Monday, January 11, 2021

The Last Time a Mob Tried to Keep Congress from Certifying an Election

In February 1861, as Congress gathered to certify the election of Abraham Lincoln, southern sympathizers in both houses tried to hold up the proceedings every way they could. Rumors swirled that the Virginia militia were on their way to blow up to the Capitol. That didn't happen, but an angry mob did gather. They probably would have stormed the building if not for the decisive actions taken by General Winfield Scott, an old man who had been given his first commission by Thomas Jefferson. Fearing trouble, Scott brought two companies of troops to Washington weeks in advance by announcing that he was going to hold a military parade to welcome the new president.

Scott stationed his troops and two canons at the building and threatened to strap the first rioter who tried to enter to the muzzle of a 12-pounder and "manure the hills of Arlington with the fragments of his body." Nobody tried to force his way in.

When Senator Louis Wigfall of Texas asked Scott if he would dare arrest a senator for treason, Scott replied, "No! I would blow him to hell!"

On the one hand, it worked, the certification proceeded without violence, and Lincoln assumed office. On the other, Scott's mailed fist approach was part of the process by which the nation descended into war.

We have seen recently that when the police deploy with the numbers and equipment they think are necessary to guarantee peace, the show of force can be seen by protesters as an act of violence in itself. So I get why various powers in Washington were reluctant to deploy massive force on January 6. In retrospect, they should have, but let's not pretend that would have been cost free.


David said...

Do you think that, if that mob had made its way into the Capitol, that wouldn't have also been a step toward war? Imagine the reaction in states that voted for Lincoln.

Truly, once Lincoln won the election, there were three possibilities: the country could have broken up; there was going to be war; or the south was going to have to back down en masse and accept Lincoln. I think the history makes it clear the last was the least likely possibility.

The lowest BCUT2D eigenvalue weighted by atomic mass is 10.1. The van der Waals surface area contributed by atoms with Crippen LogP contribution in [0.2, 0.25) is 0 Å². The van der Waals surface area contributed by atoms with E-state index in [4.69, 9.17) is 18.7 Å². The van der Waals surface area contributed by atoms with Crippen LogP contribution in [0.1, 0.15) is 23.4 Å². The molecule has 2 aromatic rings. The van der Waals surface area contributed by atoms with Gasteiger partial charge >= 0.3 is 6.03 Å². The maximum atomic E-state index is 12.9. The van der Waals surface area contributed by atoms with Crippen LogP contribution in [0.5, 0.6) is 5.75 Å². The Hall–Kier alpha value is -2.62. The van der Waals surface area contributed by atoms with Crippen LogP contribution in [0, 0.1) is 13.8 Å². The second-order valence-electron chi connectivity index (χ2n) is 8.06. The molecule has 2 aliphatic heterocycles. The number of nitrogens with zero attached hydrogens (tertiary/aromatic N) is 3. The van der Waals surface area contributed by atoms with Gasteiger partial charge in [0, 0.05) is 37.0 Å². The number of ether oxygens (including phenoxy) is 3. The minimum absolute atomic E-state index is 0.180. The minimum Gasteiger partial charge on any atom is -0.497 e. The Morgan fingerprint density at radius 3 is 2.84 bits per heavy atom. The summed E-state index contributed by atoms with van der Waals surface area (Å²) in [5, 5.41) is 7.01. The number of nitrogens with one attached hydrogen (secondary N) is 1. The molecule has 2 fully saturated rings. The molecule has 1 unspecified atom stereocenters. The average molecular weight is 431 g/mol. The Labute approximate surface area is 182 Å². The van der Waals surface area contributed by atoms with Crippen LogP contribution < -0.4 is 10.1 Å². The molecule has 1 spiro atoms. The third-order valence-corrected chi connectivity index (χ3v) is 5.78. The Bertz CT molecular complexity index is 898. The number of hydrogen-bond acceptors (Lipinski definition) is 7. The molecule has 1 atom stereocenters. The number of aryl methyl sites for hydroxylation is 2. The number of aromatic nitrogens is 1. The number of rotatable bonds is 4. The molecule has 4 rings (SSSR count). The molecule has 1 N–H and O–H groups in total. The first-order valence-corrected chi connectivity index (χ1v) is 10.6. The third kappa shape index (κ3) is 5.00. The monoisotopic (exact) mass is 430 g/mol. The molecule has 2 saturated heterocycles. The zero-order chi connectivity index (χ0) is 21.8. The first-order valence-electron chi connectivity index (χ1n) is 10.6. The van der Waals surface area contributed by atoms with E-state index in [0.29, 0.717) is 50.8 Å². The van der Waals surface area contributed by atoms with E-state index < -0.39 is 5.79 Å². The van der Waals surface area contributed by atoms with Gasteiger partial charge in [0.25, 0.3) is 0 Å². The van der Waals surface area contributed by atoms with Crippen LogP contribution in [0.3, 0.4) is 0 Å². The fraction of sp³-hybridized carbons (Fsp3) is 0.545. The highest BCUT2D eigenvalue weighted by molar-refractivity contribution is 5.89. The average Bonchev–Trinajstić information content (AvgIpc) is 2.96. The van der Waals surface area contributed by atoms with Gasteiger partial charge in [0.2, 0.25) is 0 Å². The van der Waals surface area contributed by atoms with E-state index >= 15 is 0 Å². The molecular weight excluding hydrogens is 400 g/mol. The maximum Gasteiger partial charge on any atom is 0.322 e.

Sometimes conflict becomes fundamental to a situation, and finessing the optics or making a few conciliatory gestures will only postpone it. Lincoln acknowledged this in his famous letter Alexander Stephens. "You think slavery is right and ought to be extended; while we think it is wrong and ought to be restricted. That I suppose is the rub."

On the other hand, I think the incompetence of the Capitol Police leadership has created some opportunities. For real, fundamental change in the country that can lead us away from conflict, Trump and Trumpism have to be separated out from legitimate political discourse. What happened to the radical left in the seventies has to happen to them now. Above all, we need to create a split between them and the establishment wing of the Republican Party. I think there are now some real possibilities for doing that. Certainly a lot of my conservative friends seem more than verbally horrified by what happened.

Separating out Trump and Trumpism from the Republicans will in turn strengthen mainstream Democrats against their own current radical left. That will be a good thing too.

John said...


As you say, war was almost certainly coming in 1861. But one reason I think that is that people on both sides seemed to feel that it was coming, and were ready at any time to accept it and respond with violence. A belief in future violence can become a self-fulfilling prophecy.

In our time, I think the belief by various police forces that BLM protests were a violent threat caused some of the violence. Overreacting to a threat can increase rather than decrease the danger. That's why I am loathe to be too harsh on the DC authorities. Liberals kept saying all summer that the police shouldn't escalate situations, and they decided not to escalate the situation on the Mall with too big a show of force.

I also feel that the mob attack on the Capitol presents us with an opportunity to step back from the brink. I hope it will provide more Republicans with an excuse to repudiate Trump.

David said...

It does seem as if the Capitol Police's actions were motivated in part by overcorrection in the face of criticism over the summer's response to BLM. Apparently Bowser contributed to this in her communications with police leadership leading up to the events of Jan 6. So yeah, I agree that has to be taken into account as part of the decisions that led to last week's failure. On the other hand, I think forcing the leadership's resignations was entirely appropriate (and inevitable) and there is going to need to be a determined examination of what went wrong.